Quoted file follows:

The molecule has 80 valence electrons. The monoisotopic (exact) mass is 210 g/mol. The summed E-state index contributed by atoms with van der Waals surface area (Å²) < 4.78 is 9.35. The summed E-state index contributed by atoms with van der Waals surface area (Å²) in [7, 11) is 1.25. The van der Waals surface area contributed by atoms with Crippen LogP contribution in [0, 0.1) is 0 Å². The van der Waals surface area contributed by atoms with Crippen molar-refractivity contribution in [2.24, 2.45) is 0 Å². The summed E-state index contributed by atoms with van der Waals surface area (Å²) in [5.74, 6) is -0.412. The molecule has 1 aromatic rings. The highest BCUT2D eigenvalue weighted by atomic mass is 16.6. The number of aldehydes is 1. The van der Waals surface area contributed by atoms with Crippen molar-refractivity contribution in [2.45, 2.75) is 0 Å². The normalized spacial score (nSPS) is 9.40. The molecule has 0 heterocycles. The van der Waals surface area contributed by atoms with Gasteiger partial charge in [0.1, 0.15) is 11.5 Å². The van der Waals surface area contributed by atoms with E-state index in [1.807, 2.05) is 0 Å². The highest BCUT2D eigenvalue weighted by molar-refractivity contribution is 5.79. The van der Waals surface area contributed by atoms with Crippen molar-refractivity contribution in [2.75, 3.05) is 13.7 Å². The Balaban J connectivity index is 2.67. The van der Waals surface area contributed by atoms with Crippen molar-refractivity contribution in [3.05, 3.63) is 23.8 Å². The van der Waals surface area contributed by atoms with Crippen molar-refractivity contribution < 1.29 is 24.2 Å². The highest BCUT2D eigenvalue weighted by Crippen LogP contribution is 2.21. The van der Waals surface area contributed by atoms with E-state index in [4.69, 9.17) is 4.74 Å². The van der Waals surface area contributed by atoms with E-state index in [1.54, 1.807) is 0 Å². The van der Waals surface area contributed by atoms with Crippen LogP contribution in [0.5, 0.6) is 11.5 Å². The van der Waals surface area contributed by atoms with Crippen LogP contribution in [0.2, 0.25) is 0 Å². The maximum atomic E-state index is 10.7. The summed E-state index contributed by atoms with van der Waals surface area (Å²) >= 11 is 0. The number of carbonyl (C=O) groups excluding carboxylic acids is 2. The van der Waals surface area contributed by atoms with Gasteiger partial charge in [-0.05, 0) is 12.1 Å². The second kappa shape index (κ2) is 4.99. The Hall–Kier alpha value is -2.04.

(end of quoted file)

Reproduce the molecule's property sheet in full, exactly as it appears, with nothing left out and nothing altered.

The molecule has 80 valence electrons. The monoisotopic (exact) mass is 210 g/mol. The summed E-state index contributed by atoms with van der Waals surface area (Å²) < 4.78 is 9.35. The summed E-state index contributed by atoms with van der Waals surface area (Å²) in [7, 11) is 1.25. The van der Waals surface area contributed by atoms with Crippen LogP contribution in [0, 0.1) is 0 Å². The van der Waals surface area contributed by atoms with Crippen molar-refractivity contribution in [2.24, 2.45) is 0 Å². The summed E-state index contributed by atoms with van der Waals surface area (Å²) in [5.74, 6) is -0.412. The molecule has 1 aromatic rings. The highest BCUT2D eigenvalue weighted by atomic mass is 16.6. The number of aldehydes is 1. The van der Waals surface area contributed by atoms with Crippen molar-refractivity contribution in [2.45, 2.75) is 0 Å². The normalized spacial score (nSPS) is 9.40. The molecule has 0 heterocycles. The van der Waals surface area contributed by atoms with Gasteiger partial charge in [0.1, 0.15) is 11.5 Å². The van der Waals surface area contributed by atoms with E-state index in [1.807, 2.05) is 0 Å². The highest BCUT2D eigenvalue weighted by molar-refractivity contribution is 5.79. The van der Waals surface area contributed by atoms with Crippen molar-refractivity contribution in [2.75, 3.05) is 13.7 Å². The Balaban J connectivity index is 2.67. The van der Waals surface area contributed by atoms with Crippen molar-refractivity contribution in [3.05, 3.63) is 23.8 Å². The van der Waals surface area contributed by atoms with Crippen molar-refractivity contribution < 1.29 is 24.2 Å². The highest BCUT2D eigenvalue weighted by Crippen LogP contribution is 2.21. The van der Waals surface area contributed by atoms with E-state index in [4.69, 9.17) is 4.74 Å². The van der Waals surface area contributed by atoms with E-state index in [1.54, 1.807) is 0 Å². The van der Waals surface area contributed by atoms with Crippen LogP contribution in [0.5, 0.6) is 11.5 Å². The van der Waals surface area contributed by atoms with Crippen LogP contribution in [0.2, 0.25) is 0 Å². The maximum atomic E-state index is 10.7. The summed E-state index contributed by atoms with van der Waals surface area (Å²) >= 11 is 0. The number of carbonyl (C=O) groups excluding carboxylic acids is 2. The van der Waals surface area contributed by atoms with Gasteiger partial charge in [-0.05, 0) is 12.1 Å². The second kappa shape index (κ2) is 4.99. The Hall–Kier alpha value is -2.04.